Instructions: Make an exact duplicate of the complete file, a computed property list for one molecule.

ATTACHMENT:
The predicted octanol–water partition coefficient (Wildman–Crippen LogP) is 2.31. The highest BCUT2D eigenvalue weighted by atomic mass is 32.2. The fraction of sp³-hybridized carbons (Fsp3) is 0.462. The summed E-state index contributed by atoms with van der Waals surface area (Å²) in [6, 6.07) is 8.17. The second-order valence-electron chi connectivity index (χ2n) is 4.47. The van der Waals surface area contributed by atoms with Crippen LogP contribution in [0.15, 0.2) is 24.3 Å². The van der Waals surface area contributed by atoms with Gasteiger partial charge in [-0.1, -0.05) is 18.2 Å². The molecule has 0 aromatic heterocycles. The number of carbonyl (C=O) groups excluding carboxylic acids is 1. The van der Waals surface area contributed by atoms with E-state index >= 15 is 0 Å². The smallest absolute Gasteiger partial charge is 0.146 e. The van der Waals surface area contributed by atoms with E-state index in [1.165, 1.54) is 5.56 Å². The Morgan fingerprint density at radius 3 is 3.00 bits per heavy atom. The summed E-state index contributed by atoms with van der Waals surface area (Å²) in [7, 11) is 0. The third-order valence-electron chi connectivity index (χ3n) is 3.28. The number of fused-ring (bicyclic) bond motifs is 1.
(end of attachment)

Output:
The predicted octanol–water partition coefficient (Wildman–Crippen LogP) is 2.31. The highest BCUT2D eigenvalue weighted by atomic mass is 32.2. The fraction of sp³-hybridized carbons (Fsp3) is 0.462. The summed E-state index contributed by atoms with van der Waals surface area (Å²) in [6, 6.07) is 8.17. The second-order valence-electron chi connectivity index (χ2n) is 4.47. The van der Waals surface area contributed by atoms with Crippen LogP contribution in [0.15, 0.2) is 24.3 Å². The van der Waals surface area contributed by atoms with Gasteiger partial charge in [-0.1, -0.05) is 18.2 Å². The molecule has 0 aromatic heterocycles. The number of carbonyl (C=O) groups excluding carboxylic acids is 1. The van der Waals surface area contributed by atoms with E-state index >= 15 is 0 Å². The smallest absolute Gasteiger partial charge is 0.146 e. The van der Waals surface area contributed by atoms with E-state index in [1.165, 1.54) is 5.56 Å². The Morgan fingerprint density at radius 3 is 3.00 bits per heavy atom. The summed E-state index contributed by atoms with van der Waals surface area (Å²) in [7, 11) is 0. The third-order valence-electron chi connectivity index (χ3n) is 3.28. The number of fused-ring (bicyclic) bond motifs is 1.